Hi All, I'm in the process of building a CNC machine,

Hi All,

I’m in the process of building a CNC machine, and have decided to use a Due with G2 Core. I have designed a board to interface the Due, with the default pinout of G2, to the CNC bits. However, there a a couple of little niggles that I’d like to get hammered out before I have the board made.

First, the GRBL related io, feed/hold, reset, and cycle start puzzle me. Are they inputs?

I haven’t trawled through the code to see how it works, primarily because it scares me. The documentation I’ve been able to find talks about those functions as used from the json interface. So I’m not really sure how to use those io pins with the hardware.

Second, is there a way to use/implement a homing plate? It’s not clear if there are any functions already implemented to allow the use of one. If there is, where do I find it described, and what hardware io is required?

Any help would be greatly appreciated.

Feed/hold, reset, and cycle start are all inputs, they are internally pulled high, if you want to use any of them you just need to connect a normally-open switch between the pin and ground.
Check GRBL wiki, everything should be explained there.

Do you mean Homing- and Limit -Switches?

Many thanks for that. I’ll have a look.

The limit switches I’ve got. I mean a homing plate for setting the height and position of the workpiece.

That would be a Tool-Length-Sensor. It has nothing to do with homing (G28.1) but with the probe command (G31).

@Marcus_Wolschon I thought it might be something like that. I found the G30, and thought that might work. That’s not really the important thing. What I am hoping is that I can use the spare limit switch inputs (Amn, Amx, Bmn, Bmx). The clever bit is whether or not there is already a default mapping for that, or am I going to have to compile a custom build?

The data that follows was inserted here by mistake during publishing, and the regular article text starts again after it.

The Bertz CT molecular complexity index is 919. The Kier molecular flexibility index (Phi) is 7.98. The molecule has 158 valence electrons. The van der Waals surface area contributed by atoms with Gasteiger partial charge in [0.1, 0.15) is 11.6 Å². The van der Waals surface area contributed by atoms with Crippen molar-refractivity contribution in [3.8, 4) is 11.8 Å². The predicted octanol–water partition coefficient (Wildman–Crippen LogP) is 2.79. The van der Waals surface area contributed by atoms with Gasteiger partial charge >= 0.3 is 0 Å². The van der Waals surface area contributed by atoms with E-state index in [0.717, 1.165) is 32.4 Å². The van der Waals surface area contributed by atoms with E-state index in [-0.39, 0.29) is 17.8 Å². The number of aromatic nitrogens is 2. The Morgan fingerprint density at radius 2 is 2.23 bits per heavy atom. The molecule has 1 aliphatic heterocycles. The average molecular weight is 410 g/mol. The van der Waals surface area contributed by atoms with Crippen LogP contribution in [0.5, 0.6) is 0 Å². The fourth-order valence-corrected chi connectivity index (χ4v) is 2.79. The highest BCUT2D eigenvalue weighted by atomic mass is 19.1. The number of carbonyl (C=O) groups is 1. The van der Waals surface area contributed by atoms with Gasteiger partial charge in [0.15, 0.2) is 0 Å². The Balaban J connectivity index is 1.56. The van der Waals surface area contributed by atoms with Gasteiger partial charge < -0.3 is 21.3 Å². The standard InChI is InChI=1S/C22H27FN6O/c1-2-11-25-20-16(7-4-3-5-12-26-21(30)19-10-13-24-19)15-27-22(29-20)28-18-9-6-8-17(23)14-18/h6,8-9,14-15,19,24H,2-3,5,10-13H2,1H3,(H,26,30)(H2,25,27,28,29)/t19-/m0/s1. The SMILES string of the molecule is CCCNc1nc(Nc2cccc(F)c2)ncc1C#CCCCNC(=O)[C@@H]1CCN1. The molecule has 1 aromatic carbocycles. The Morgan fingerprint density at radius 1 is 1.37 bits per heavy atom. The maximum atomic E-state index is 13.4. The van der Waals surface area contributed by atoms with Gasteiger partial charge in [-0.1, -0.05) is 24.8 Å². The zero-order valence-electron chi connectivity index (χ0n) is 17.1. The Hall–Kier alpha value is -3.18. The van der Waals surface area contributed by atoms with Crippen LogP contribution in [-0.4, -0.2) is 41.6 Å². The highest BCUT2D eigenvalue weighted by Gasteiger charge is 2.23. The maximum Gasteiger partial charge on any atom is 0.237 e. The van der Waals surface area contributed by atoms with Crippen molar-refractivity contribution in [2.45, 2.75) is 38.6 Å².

@David_Coones ​ wouldn’t you just use the zmin pin?

I’ll be using normally closed switches for homing/limits. I could change the limit switches to a solid state solution, but I’d rather not. I did consider it (using X/Y/Z inputs), but apart from already having the hardware, it would drastically reduce flexibility. Besides, I should have plenty of io for it. But as my programming skills are rusty (iow tragically out of date) I was hoping I could use the off-the-shelf build.

This may well be something that seems trivial to most folks, but I’m new to G code and don’t really have my head around how it hangs together yet, specifically as regards reading ancillary inputs…

Someone else can chime in but I think probing in tinyg2 uses zmin. With normally open switch. There is info in the wiki.

That reminds me, I’ll need to figure out how to set the polarity of the limit switches. Presumably that’s done using json commands? As for using NO contacts, I’m a little surprised at that. It isn’t a fail safe arrangement, whereas NC is.

The usual way to wire switches with arduino’s is to have them NO and tie them to ground, using the built in pull ups. Saves on components and power.

I’m not that familiar with the G2. I have not reviewed the code. In one wiki article I read the suggestion was to have the z axis NO and the others NC. In another I found that during probing the switch is set to NO irrespective of what it should actually be.